Private William Joseph Matchett



William Joseph Matchett was born on 12 December 1889 at Tullyhugh, Tandragee, County Armagh, the fifth of eleven children of watchkeeper and farmer George Alexander and his wife Jane (nee Davison). By the time of the 1911 Census he was living with his widowed mother and six younger siblings at Mount Oriel, Willowbank Street, Belfast, and working as a linen warehouse clerk.

On 18 August 1916 Matchett left his job as a cashier at the York Street Flax Spinning Company and enlisted in the North Irish Horse at Belfast (No.2237 – later Corps of Hussars 71719). On 28 January 1917 he embarked for France, where he was posted to B or C Squadron of the 2nd North Irish Horse Regiment, which was then serving as corps cavalry to X Corps.

In August 1917 orders came that the 2nd NIH Regiment would be disbanded and the men transferred to the infantry. Matchett was one of 70 men given the job of conducting the regiment's horses to Egypt. They embarked from Marseilles on board HMT Bohemian on 25 August. After a month at Alexandria they returned to France, through Italy, where they were transferred to the infantry and posted to the 9th (Service) Battalion, Royal Irish Fusiliers – renamed the 9th (North Irish Horse) Battalion.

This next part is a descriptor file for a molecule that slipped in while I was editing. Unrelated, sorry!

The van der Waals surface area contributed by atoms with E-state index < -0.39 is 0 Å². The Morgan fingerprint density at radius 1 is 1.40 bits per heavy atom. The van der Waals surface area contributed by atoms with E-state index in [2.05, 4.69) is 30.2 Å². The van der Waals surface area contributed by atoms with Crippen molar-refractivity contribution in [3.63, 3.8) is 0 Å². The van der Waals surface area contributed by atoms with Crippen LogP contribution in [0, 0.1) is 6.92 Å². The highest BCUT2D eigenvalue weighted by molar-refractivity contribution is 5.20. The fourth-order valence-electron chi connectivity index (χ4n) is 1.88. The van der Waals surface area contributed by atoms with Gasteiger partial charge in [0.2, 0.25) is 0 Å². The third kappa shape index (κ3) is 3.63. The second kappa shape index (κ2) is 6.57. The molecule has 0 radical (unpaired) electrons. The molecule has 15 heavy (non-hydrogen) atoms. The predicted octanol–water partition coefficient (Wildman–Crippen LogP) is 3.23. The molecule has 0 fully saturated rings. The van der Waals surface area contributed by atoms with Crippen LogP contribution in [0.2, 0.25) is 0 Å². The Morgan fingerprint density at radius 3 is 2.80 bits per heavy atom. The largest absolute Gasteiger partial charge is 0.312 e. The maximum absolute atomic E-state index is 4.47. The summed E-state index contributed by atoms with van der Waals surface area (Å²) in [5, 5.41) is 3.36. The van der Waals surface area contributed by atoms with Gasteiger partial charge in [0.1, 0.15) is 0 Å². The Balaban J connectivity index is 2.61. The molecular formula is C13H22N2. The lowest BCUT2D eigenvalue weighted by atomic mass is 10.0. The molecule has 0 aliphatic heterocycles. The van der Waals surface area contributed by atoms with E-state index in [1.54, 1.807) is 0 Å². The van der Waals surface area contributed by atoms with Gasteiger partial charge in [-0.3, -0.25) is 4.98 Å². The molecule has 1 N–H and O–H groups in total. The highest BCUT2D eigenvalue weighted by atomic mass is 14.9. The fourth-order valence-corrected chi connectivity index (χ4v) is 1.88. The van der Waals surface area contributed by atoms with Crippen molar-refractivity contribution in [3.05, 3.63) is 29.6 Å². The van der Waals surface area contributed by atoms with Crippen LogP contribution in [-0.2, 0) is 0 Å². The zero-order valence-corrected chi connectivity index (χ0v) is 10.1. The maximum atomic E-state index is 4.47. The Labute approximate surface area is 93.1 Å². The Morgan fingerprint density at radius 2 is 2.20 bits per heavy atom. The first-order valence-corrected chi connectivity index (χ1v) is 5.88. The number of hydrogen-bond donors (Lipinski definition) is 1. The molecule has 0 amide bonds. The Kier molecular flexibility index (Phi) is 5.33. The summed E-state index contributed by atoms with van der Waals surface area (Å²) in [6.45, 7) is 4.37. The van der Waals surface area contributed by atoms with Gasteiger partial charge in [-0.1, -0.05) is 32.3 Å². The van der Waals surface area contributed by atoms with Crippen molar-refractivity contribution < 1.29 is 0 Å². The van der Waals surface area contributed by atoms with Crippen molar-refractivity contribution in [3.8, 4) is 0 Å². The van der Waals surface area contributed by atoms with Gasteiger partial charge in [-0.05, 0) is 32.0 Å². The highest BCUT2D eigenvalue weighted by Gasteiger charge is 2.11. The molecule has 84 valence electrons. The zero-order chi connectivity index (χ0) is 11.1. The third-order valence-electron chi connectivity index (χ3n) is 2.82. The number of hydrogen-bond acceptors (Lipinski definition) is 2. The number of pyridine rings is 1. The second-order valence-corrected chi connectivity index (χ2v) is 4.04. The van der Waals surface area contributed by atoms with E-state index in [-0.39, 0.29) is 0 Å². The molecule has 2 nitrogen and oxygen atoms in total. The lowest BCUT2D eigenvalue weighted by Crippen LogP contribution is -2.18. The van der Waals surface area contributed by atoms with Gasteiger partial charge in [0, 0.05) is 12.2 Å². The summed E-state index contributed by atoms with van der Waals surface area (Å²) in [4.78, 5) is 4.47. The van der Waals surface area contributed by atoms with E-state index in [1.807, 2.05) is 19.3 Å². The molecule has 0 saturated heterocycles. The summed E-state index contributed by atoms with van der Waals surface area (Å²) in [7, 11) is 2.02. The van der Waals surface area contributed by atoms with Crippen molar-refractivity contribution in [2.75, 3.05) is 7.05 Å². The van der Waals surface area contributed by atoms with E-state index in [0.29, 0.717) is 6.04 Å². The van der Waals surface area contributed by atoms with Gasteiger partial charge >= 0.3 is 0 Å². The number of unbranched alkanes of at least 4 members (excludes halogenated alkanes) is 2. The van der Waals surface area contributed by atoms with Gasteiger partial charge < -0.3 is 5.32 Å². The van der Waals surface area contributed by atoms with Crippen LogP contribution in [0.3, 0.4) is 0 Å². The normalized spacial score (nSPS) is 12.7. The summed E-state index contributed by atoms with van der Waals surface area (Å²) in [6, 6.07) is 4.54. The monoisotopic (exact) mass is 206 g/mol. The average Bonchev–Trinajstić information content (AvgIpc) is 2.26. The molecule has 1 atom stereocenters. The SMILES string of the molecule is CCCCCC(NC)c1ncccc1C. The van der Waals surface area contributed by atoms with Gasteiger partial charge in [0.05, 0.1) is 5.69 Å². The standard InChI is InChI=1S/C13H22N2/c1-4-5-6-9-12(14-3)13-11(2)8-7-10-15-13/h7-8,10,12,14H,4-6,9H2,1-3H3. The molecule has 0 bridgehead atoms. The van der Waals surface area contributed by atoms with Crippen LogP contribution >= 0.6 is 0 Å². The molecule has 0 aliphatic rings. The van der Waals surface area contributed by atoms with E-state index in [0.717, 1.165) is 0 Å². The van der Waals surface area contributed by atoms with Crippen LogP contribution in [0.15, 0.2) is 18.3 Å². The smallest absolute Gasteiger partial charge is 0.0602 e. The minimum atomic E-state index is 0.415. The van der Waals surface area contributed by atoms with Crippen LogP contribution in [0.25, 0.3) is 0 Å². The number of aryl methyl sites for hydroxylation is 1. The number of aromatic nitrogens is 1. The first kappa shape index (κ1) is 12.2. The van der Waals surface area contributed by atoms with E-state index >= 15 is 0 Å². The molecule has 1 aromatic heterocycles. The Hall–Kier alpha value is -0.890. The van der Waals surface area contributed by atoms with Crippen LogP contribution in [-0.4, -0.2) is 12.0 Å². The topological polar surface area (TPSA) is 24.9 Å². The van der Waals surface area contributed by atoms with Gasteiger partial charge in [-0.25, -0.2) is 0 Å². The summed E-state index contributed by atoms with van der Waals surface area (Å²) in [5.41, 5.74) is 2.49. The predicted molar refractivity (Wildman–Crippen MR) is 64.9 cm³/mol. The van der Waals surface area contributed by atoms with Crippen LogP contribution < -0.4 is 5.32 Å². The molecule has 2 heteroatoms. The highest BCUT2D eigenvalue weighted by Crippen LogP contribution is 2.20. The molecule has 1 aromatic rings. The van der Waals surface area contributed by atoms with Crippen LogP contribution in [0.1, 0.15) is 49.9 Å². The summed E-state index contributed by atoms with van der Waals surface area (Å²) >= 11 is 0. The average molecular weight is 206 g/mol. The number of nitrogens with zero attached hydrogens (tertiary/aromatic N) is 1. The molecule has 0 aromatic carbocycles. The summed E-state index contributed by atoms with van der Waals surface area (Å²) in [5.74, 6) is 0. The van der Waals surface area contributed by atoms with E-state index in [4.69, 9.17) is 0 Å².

While they were at Alexandria, however, Matchett had fallen ill with dysentery and malaria. He was admitted to the 15th General Hospital in Alexandria, remaining there until the end of the year, when he returned to France.

On 1 January 1918 Matchett was transferred to the Royal Irish Fusiliers (No.41698) and was posted to the 9th (North Irish Horse) Battalion. He may have seen action with the battalion during the retreat from St Quentin from 21 to 28 March.

Matchett was wounded in the left forearm in the actions between Wulverghem and Kemmel in April 1918 (probably on the 12th). Whether he saw any further front line service is unknown at present.

On 10 February 1919 Matchett was demobilised and transferred to Class Z, Army Reserve. His military character was recorded as 'very good'.


Image from Belfast Evening Telegraph, showing Matchett in Egypt in August-September 1917, kindly provided by Nigel Henderson, Researcher at History Hub Ulster (